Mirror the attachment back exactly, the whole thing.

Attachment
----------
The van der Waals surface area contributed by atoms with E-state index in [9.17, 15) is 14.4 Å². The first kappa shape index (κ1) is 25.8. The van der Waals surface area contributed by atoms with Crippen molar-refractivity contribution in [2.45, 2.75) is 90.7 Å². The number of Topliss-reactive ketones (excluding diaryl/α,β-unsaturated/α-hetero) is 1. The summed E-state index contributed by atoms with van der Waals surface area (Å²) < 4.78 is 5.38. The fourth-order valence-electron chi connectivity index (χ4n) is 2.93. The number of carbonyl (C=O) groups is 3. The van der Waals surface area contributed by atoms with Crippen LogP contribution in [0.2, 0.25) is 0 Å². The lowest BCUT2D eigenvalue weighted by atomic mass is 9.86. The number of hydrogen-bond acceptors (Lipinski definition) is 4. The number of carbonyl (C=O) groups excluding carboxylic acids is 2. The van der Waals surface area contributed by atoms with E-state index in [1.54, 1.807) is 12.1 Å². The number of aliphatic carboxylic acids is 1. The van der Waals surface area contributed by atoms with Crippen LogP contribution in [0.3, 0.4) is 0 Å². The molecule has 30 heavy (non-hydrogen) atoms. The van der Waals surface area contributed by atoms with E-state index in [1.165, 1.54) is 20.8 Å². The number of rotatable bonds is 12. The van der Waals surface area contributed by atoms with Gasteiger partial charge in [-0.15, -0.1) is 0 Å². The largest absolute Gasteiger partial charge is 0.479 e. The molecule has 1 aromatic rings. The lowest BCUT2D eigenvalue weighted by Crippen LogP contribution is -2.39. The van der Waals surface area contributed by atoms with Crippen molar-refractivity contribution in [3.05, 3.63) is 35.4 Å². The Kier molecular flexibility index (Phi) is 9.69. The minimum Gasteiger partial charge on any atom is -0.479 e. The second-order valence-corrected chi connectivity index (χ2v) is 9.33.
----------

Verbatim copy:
The van der Waals surface area contributed by atoms with E-state index in [9.17, 15) is 14.4 Å². The first kappa shape index (κ1) is 25.8. The van der Waals surface area contributed by atoms with Crippen molar-refractivity contribution in [2.45, 2.75) is 90.7 Å². The number of Topliss-reactive ketones (excluding diaryl/α,β-unsaturated/α-hetero) is 1. The summed E-state index contributed by atoms with van der Waals surface area (Å²) < 4.78 is 5.38. The fourth-order valence-electron chi connectivity index (χ4n) is 2.93. The number of carbonyl (C=O) groups is 3. The van der Waals surface area contributed by atoms with Crippen LogP contribution in [0.2, 0.25) is 0 Å². The lowest BCUT2D eigenvalue weighted by atomic mass is 9.86. The number of hydrogen-bond acceptors (Lipinski definition) is 4. The number of carbonyl (C=O) groups excluding carboxylic acids is 2. The van der Waals surface area contributed by atoms with E-state index in [1.54, 1.807) is 12.1 Å². The number of aliphatic carboxylic acids is 1. The van der Waals surface area contributed by atoms with Crippen LogP contribution in [0.3, 0.4) is 0 Å². The molecule has 30 heavy (non-hydrogen) atoms. The van der Waals surface area contributed by atoms with E-state index in [1.165, 1.54) is 20.8 Å². The number of rotatable bonds is 12. The van der Waals surface area contributed by atoms with Gasteiger partial charge in [-0.15, -0.1) is 0 Å². The largest absolute Gasteiger partial charge is 0.479 e. The molecule has 1 aromatic rings. The lowest BCUT2D eigenvalue weighted by Crippen LogP contribution is -2.39. The van der Waals surface area contributed by atoms with Crippen molar-refractivity contribution in [3.05, 3.63) is 35.4 Å². The Kier molecular flexibility index (Phi) is 9.69. The minimum Gasteiger partial charge on any atom is -0.479 e. The second-order valence-corrected chi connectivity index (χ2v) is 9.33.